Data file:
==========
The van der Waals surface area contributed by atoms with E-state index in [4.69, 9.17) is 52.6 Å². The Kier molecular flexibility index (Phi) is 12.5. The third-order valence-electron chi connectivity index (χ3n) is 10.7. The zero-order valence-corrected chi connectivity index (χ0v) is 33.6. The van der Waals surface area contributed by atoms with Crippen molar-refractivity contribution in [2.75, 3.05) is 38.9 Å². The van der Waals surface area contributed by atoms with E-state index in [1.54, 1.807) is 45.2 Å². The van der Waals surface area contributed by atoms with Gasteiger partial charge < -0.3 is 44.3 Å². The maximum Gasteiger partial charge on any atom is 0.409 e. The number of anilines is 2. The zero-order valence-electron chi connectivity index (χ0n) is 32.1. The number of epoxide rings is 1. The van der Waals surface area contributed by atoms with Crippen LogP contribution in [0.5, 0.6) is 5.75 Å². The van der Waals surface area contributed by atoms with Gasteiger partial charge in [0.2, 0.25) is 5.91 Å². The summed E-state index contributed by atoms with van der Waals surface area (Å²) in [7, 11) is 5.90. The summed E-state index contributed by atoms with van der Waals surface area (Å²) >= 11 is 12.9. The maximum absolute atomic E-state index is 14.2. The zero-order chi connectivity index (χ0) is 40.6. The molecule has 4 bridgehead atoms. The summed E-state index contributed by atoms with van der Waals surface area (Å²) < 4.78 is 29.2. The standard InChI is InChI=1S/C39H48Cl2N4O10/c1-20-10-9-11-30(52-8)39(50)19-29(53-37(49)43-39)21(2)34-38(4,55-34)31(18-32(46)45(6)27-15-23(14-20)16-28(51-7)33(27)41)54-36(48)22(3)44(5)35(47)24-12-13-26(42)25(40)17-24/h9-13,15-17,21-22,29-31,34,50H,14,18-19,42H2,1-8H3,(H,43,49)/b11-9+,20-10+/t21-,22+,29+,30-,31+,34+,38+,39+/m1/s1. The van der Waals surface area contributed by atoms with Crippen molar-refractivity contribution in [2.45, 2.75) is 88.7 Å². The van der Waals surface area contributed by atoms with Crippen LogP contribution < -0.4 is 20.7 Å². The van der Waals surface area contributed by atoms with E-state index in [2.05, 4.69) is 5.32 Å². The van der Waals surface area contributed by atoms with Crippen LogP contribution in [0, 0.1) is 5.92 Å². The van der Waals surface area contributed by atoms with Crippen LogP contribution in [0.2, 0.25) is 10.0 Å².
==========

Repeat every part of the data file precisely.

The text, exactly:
The van der Waals surface area contributed by atoms with E-state index in [4.69, 9.17) is 52.6 Å². The Kier molecular flexibility index (Phi) is 12.5. The third-order valence-electron chi connectivity index (χ3n) is 10.7. The zero-order valence-corrected chi connectivity index (χ0v) is 33.6. The van der Waals surface area contributed by atoms with Crippen molar-refractivity contribution in [2.75, 3.05) is 38.9 Å². The van der Waals surface area contributed by atoms with E-state index in [1.54, 1.807) is 45.2 Å². The van der Waals surface area contributed by atoms with Gasteiger partial charge < -0.3 is 44.3 Å². The maximum Gasteiger partial charge on any atom is 0.409 e. The number of anilines is 2. The zero-order valence-electron chi connectivity index (χ0n) is 32.1. The number of epoxide rings is 1. The van der Waals surface area contributed by atoms with Crippen LogP contribution in [0.5, 0.6) is 5.75 Å². The van der Waals surface area contributed by atoms with Gasteiger partial charge in [0.2, 0.25) is 5.91 Å². The summed E-state index contributed by atoms with van der Waals surface area (Å²) in [7, 11) is 5.90. The summed E-state index contributed by atoms with van der Waals surface area (Å²) >= 11 is 12.9. The maximum absolute atomic E-state index is 14.2. The zero-order chi connectivity index (χ0) is 40.6. The molecule has 4 bridgehead atoms. The summed E-state index contributed by atoms with van der Waals surface area (Å²) < 4.78 is 29.2. The standard InChI is InChI=1S/C39H48Cl2N4O10/c1-20-10-9-11-30(52-8)39(50)19-29(53-37(49)43-39)21(2)34-38(4,55-34)31(18-32(46)45(6)27-15-23(14-20)16-28(51-7)33(27)41)54-36(48)22(3)44(5)35(47)24-12-13-26(42)25(40)17-24/h9-13,15-17,21-22,29-31,34,50H,14,18-19,42H2,1-8H3,(H,43,49)/b11-9+,20-10+/t21-,22+,29+,30-,31+,34+,38+,39+/m1/s1. The van der Waals surface area contributed by atoms with Crippen molar-refractivity contribution in [2.45, 2.75) is 88.7 Å². The van der Waals surface area contributed by atoms with Crippen LogP contribution < -0.4 is 20.7 Å². The van der Waals surface area contributed by atoms with E-state index in [2.05, 4.69) is 5.32 Å². The van der Waals surface area contributed by atoms with Crippen LogP contribution in [0, 0.1) is 5.92 Å². The van der Waals surface area contributed by atoms with Crippen LogP contribution in [0.2, 0.25) is 10.0 Å².